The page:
Luke Nowell: Being Hueman Being

Newcomer Luke Nowell's absurdist routine took a worrying amount of time to get started. But when he did, the show exploded into life.

Luke Nowell: Being Hueman Being

It's worth saying that it took a good half an hour of an hour-long show before big laughs were had. Perhaps it was needed to ease the audience into what was a barely describable level of weirdness. The first half was small gestures and premature audience interaction and shouting hello loudly, making the lack of laughter uncomfortable.

That said, don't stop reading this review on the basis of the words audience participation. It becomes exceptionally funny whether it's you or not. But it was me.

Nowell starts the show floating around the stage cloaked head-to-toe in black and emerges in a gold morph suit and netted boxers on top with PE kit black pumps like a low rent Superman. On stage is a huge suitcase from which he fishes out the props he needs to switch characters; each one as unpredictable as the last.

When things got going and the audience began to roar, Nowell was able to play to it, making laughs expire before he moved on. In a seemingly random set of actions, we got to see a man prance around being completely bizarre with pure and unhinged craziness. The subtlety of things like his facial expressions and the way he stands carry huge amounts of entertainment, so it comes as little surprise when I learn he trained with Philippe Gaulier. All of the physical comedy happens with such few words that when he does decide to speak, it's like using a prop.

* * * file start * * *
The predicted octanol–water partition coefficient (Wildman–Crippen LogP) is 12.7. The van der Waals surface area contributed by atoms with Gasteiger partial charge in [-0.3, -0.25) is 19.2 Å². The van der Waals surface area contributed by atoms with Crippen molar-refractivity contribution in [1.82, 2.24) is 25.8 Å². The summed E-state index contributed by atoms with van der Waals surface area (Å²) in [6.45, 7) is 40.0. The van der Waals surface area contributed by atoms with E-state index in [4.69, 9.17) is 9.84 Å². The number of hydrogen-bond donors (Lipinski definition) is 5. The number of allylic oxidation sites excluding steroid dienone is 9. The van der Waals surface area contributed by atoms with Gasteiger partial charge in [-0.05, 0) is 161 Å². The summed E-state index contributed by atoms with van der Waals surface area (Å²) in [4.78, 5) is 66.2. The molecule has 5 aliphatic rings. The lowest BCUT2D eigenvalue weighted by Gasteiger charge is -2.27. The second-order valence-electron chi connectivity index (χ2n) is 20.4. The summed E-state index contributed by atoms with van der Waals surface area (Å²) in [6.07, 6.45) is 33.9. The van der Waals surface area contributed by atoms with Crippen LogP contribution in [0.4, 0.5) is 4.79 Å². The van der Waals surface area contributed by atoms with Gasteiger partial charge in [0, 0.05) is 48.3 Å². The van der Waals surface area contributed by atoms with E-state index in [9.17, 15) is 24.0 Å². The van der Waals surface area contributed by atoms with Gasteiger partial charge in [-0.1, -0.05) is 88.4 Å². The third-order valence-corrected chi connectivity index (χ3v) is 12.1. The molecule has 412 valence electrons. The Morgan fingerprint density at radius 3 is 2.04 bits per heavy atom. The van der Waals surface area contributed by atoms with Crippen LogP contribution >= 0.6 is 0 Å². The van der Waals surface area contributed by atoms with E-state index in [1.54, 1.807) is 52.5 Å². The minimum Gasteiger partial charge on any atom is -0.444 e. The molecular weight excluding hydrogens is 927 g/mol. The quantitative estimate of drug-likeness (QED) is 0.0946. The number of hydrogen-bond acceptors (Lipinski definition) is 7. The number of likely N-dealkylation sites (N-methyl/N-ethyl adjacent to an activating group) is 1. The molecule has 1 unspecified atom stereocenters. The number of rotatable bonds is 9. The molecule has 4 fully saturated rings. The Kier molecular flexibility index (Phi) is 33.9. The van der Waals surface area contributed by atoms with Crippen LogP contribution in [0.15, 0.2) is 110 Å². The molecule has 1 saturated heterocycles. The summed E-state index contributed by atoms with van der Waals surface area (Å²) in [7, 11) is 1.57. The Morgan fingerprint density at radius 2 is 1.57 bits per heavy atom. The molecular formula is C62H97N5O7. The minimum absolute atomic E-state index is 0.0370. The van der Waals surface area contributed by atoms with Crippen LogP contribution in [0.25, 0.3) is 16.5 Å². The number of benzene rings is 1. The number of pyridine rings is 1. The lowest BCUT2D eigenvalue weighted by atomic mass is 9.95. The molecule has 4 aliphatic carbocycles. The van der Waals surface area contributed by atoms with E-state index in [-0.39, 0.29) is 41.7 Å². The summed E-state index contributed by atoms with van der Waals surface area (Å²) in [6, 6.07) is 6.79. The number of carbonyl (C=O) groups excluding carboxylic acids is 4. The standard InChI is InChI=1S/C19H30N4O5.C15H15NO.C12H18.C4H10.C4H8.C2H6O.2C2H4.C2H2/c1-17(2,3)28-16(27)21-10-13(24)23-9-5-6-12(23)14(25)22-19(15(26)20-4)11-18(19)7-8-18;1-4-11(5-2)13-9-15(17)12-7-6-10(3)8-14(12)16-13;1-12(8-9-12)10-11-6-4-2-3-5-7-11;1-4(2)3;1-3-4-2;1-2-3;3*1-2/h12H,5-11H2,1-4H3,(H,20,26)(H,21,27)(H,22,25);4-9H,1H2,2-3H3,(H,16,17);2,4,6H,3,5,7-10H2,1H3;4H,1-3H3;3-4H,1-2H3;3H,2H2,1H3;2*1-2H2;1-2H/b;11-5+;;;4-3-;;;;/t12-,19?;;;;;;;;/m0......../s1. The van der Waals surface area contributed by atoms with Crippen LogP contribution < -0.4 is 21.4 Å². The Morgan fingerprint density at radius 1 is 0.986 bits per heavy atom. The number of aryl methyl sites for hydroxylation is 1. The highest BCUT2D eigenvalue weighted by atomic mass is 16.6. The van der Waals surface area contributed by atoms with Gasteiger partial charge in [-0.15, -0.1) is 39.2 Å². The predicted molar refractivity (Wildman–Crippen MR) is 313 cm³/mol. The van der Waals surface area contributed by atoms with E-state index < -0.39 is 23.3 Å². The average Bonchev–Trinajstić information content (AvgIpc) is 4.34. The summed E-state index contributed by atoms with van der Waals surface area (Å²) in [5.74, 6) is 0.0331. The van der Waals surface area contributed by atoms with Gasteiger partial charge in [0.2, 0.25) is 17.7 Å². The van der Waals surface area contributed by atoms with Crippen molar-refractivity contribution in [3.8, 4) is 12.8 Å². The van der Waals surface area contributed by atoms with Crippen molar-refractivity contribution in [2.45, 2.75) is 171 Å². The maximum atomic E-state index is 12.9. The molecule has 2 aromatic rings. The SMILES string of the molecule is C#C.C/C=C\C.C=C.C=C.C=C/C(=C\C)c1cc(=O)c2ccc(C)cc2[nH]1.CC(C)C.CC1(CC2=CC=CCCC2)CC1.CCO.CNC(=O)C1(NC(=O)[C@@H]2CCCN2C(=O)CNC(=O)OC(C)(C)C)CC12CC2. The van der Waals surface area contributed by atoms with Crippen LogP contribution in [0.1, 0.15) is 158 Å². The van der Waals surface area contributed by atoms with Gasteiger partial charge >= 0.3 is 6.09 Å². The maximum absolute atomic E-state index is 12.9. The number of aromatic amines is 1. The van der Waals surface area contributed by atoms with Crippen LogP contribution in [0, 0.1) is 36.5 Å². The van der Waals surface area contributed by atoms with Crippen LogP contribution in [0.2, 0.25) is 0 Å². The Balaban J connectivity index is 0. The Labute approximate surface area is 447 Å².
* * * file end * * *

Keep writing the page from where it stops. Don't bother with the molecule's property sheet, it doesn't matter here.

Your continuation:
It's difficult to quantify the levels of positivity and absurdity without giving some of the show away but I can try to divulge that there's some backstabbing, pollenating, peeing, gibberish, and blind unpredictability.

Actions that come from nowhere progress into sketches that ooze madness and idiocy. Things like stepping out with bee wings leading to forcing me to spank him with a fly swatter and climbing through the audience with a sunflower headdress. The purity of the comedy is endearing – it's basic and innocent and completely abnormal and there's no space for normalcy in this game. We speak about making good use of the stage but that goes out of the window when a performer like Nowell makes good use of the entire room, including the seats.

Less of the tiptoeing around at the start. Full force, high octane lunacy from the off and the show will truly be the adventure it wants to be.


Author

Bhavesh Jadva

Bhavesh Jadva Voice Team

Former Media Editor on Voice and former Arts Award Editor on AAoV covering film, TV, music and comedy.

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2 Comments

  • Luke Taylor

    On 8 May 2017, 10:00 Luke Taylor Contributor commented:

    This kind of humour reminds me of the Charlie Chaplin days, where it depended on slapstick humour. Glad to see it's still popular!

  • Bhavesh Jadva

    On 12 May 2017, 17:04 Bhavesh Jadva Voice Team commented:

    It's a fun link to make that, but it's a bit different, I think. I think with this level of weirdness, it quite deliberately says that play and fun is a lot more than just making people laugh, happiness manifests itself in bizarreness and there's no place for normalcy, like I've written. Though I'm not hugely aware of Chaplin I'm slightly ashamed of saying...

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